“Wamukelekile”—Zulu for welcome—to our first blog…
After a very long journey direct into the southern Hemisphere, we spent our first few hours in South Africa looking forward to bedtime. Our journey from O.R. Tambo International airport near Johannesburg showed a very European looking city we would easily recognise, but the South Africa we will be visiting is a world away from our first impressions and a land of huge contrasts!
Some of the hard-to digest-facts are that South Africa has over 15% of the population living with HIV; every 30 seconds a female is raped; and alcohol, drug abuse and domestic violence are an everyday occurrence for lots of people.
Day one of the IWitness programme started with a talk by Nadi Albino, who is The Chief of Education for UNICEF in South Africa. Nadi explained the different programmes in place in SA, covering education, social policy, child protection, and health and nutrition.
Education in South Africa is compulsory from the ages of 7 to 15, with an equal mix of boys and girls going. Children are keen to be educated, and 99.6% attend primary school. A majority of the schools are tuition-free, and a big incentive for the children to attend is the hot meal served.
After a couple of hours’ drive east, we found our surroundings changing dramatically from developed compounds and shopping centres to wide-open spaces dotted with townships filled with small homes constructed from corrugated metal. We arrived in the town of our first school visit, Standerton. The settlement was very much the same as what we had seen on the road, just on a bigger scale.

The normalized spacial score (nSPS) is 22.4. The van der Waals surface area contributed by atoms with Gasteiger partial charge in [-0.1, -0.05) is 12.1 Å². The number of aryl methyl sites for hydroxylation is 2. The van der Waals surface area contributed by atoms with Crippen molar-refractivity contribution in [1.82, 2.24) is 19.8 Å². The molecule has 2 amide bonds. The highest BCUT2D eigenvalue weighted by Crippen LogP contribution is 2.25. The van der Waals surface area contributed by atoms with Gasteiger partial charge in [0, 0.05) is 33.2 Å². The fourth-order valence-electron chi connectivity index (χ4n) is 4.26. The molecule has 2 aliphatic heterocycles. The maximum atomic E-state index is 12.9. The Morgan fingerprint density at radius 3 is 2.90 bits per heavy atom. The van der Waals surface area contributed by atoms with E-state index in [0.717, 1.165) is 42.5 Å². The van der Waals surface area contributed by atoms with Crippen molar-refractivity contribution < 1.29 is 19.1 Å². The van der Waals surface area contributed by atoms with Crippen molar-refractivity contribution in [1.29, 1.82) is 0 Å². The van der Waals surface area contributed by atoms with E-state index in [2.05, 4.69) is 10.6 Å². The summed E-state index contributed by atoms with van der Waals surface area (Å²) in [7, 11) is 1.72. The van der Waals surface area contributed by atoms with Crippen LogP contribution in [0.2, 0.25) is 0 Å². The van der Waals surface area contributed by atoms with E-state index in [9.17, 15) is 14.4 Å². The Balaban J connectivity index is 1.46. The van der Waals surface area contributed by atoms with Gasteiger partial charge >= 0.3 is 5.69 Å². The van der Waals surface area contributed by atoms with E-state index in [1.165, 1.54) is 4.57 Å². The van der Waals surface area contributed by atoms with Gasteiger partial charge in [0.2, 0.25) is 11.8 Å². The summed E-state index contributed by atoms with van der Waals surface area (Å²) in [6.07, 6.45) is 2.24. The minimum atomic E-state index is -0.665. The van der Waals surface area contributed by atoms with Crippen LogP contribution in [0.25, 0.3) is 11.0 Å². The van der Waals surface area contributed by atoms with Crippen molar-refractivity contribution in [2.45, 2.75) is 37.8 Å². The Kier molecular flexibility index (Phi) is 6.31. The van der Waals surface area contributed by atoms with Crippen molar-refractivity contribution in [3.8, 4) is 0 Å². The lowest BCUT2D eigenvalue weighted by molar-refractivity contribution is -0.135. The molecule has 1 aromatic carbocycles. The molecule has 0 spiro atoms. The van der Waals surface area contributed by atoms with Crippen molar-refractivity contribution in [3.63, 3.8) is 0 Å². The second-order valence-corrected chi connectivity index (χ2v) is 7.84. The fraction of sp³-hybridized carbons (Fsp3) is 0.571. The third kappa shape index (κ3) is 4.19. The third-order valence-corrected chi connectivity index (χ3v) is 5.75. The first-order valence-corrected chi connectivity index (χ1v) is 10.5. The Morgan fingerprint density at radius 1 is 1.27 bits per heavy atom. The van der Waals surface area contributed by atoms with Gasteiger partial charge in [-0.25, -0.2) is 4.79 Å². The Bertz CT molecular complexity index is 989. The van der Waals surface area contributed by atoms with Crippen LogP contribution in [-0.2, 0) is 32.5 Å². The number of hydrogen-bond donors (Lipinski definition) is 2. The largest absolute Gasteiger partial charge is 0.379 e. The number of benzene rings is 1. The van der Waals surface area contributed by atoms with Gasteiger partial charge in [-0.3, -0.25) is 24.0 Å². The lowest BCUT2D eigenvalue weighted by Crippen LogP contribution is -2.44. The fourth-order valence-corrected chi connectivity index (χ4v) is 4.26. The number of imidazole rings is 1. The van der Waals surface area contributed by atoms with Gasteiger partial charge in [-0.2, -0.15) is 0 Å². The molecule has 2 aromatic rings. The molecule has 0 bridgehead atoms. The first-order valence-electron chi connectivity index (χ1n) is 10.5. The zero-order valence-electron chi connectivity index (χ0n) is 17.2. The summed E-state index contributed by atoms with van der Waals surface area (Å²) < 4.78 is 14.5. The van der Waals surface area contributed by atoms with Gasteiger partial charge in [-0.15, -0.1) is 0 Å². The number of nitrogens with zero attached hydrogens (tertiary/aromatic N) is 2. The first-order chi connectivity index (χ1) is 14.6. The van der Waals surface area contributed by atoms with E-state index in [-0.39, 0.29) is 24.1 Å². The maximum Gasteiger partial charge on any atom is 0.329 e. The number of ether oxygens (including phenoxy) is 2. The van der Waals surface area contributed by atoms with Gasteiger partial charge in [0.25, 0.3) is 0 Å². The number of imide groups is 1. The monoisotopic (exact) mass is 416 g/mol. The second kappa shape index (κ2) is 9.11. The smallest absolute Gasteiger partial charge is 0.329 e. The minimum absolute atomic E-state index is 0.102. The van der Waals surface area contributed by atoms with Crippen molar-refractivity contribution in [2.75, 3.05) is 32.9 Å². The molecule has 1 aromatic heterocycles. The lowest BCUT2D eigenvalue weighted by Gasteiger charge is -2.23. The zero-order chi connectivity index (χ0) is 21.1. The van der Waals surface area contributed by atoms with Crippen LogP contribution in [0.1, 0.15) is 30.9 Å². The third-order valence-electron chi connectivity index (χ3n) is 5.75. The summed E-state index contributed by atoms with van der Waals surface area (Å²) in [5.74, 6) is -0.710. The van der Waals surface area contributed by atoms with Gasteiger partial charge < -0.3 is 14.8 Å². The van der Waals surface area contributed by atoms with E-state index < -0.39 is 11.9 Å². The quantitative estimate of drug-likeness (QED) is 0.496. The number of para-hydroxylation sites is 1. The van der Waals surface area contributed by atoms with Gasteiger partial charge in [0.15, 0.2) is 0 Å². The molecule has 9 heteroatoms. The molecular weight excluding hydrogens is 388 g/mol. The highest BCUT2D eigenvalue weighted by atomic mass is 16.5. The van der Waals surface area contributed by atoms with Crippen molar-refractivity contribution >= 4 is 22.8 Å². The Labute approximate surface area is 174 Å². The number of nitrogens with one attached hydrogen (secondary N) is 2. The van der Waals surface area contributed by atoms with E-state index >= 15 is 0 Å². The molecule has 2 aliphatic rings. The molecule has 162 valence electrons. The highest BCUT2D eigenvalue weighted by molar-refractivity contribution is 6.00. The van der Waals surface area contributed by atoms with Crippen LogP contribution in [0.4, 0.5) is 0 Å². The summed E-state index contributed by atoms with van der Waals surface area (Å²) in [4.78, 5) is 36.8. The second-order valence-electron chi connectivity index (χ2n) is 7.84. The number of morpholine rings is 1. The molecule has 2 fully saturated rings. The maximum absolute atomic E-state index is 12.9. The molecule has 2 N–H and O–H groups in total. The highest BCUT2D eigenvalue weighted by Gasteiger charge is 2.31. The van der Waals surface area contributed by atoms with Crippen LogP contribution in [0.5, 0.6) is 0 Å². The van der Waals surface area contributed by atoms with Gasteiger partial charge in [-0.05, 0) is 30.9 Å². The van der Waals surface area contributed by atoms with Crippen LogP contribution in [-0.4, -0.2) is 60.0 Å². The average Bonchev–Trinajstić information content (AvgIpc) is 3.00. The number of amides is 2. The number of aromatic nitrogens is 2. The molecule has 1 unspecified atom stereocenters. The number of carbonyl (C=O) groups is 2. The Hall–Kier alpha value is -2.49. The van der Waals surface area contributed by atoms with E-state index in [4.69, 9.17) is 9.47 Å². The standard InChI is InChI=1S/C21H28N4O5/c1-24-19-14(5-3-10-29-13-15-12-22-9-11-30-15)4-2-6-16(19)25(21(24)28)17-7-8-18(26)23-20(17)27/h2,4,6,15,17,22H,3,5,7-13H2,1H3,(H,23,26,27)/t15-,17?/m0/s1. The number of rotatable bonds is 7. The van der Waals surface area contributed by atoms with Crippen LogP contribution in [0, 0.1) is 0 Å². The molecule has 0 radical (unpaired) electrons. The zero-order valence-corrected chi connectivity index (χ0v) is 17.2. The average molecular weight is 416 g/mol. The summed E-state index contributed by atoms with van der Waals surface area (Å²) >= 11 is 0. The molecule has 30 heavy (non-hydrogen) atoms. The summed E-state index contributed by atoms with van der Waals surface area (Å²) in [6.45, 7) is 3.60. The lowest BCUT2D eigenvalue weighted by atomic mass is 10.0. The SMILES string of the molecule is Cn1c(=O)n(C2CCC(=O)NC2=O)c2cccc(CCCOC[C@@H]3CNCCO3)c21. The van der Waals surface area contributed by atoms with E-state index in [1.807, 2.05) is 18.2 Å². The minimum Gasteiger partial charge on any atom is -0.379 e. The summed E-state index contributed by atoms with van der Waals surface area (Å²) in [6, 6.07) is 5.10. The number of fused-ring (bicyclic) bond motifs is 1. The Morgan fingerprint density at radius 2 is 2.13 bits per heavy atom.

Driving into Janrell Secondary School, we were overwhelmed from being greeted by very excited pupils and teachers who had gone to great efforts to welcome us with open arms, with the pupils dancing and singing on our arrival. We were first taken to the school courtyard, where the children hung over the stairwells to get a better view of the celebration.
The principal called herself the Queen and considered the school and the students her castle, which she seemed to care for more than anything. We were amazed by her strong leadership and dreams of making this school the absolute most successful school in the country. After introductions and speeches, we got to see a performance from the school choir. The quality, energy and professionalism of the choir impressed us all, as we were treated to the voices of provincial champions who compete on a national level.
Here UNICEF have focused on sports programmes, including constructing sports facilities and collaborating with local sports authorities to ensure that the children get even more from the curriculum. So, after the celebrations and display of the school’s achievements, we were rushed off to a primary school nearby to join in on a physical education (P.E.) session before the school finished at 2pm.
We watched the children for a few seconds and then eagerly joined in, jumping traffic cones, jumping rope, balancing on a thin bar with a sand sack on our heads, and jumping hula hoop rings. The kids and us were having a great time, and we must admit we had a hard time keeping up with this very energised bunch. Their trainer, Miss Reneilwe, does this for free with great passion. Her dream is to work with administration at FIFA, but in the meanwhile, apart from having the afternoon at the primary school, she passionately coaches the football team.